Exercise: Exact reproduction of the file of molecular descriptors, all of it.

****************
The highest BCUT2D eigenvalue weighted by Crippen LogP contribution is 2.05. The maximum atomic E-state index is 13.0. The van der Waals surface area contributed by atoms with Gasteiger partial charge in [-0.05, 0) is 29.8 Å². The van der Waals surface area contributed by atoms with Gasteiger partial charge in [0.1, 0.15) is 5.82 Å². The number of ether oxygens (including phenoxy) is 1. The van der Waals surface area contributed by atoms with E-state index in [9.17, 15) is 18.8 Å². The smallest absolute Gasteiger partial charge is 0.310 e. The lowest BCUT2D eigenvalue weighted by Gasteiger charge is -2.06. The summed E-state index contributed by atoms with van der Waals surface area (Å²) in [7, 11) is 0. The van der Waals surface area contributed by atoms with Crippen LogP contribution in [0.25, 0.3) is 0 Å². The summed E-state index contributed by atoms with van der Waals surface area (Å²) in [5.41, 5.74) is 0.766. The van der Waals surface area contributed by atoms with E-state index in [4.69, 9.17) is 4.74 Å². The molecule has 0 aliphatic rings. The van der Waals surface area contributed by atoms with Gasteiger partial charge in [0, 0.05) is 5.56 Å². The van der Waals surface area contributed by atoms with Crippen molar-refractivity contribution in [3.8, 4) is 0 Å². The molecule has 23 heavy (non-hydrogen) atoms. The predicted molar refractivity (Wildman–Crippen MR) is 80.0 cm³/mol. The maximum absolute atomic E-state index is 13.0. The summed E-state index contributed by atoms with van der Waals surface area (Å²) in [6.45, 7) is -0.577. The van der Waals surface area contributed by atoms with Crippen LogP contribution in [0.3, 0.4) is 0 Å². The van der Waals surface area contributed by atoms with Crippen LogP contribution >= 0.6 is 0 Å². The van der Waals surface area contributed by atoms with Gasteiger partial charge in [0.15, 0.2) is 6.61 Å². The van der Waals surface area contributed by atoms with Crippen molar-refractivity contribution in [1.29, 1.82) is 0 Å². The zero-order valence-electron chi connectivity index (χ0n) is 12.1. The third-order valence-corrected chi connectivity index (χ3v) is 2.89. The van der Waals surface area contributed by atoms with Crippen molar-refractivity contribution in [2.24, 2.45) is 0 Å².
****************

The highest BCUT2D eigenvalue weighted by Crippen LogP contribution is 2.05. The maximum atomic E-state index is 13.0. The van der Waals surface area contributed by atoms with Gasteiger partial charge in [-0.05, 0) is 29.8 Å². The van der Waals surface area contributed by atoms with Gasteiger partial charge in [0.1, 0.15) is 5.82 Å². The number of ether oxygens (including phenoxy) is 1. The van der Waals surface area contributed by atoms with E-state index in [9.17, 15) is 18.8 Å². The smallest absolute Gasteiger partial charge is 0.310 e. The lowest BCUT2D eigenvalue weighted by Gasteiger charge is -2.06. The summed E-state index contributed by atoms with van der Waals surface area (Å²) in [7, 11) is 0. The van der Waals surface area contributed by atoms with Crippen LogP contribution in [0.25, 0.3) is 0 Å². The summed E-state index contributed by atoms with van der Waals surface area (Å²) in [5.41, 5.74) is 0.766. The van der Waals surface area contributed by atoms with E-state index in [4.69, 9.17) is 4.74 Å². The molecule has 0 aliphatic rings. The van der Waals surface area contributed by atoms with Gasteiger partial charge in [0, 0.05) is 5.56 Å². The van der Waals surface area contributed by atoms with Crippen molar-refractivity contribution in [3.8, 4) is 0 Å². The molecule has 23 heavy (non-hydrogen) atoms. The predicted molar refractivity (Wildman–Crippen MR) is 80.0 cm³/mol. The maximum absolute atomic E-state index is 13.0. The summed E-state index contributed by atoms with van der Waals surface area (Å²) in [6.45, 7) is -0.577. The van der Waals surface area contributed by atoms with Crippen LogP contribution in [0.3, 0.4) is 0 Å². The van der Waals surface area contributed by atoms with Crippen LogP contribution >= 0.6 is 0 Å². The van der Waals surface area contributed by atoms with Gasteiger partial charge in [0.15, 0.2) is 6.61 Å². The van der Waals surface area contributed by atoms with Crippen molar-refractivity contribution in [1.29, 1.82) is 0 Å². The zero-order valence-electron chi connectivity index (χ0n) is 12.1. The third-order valence-corrected chi connectivity index (χ3v) is 2.89. The van der Waals surface area contributed by atoms with Crippen molar-refractivity contribution in [2.24, 2.45) is 0 Å².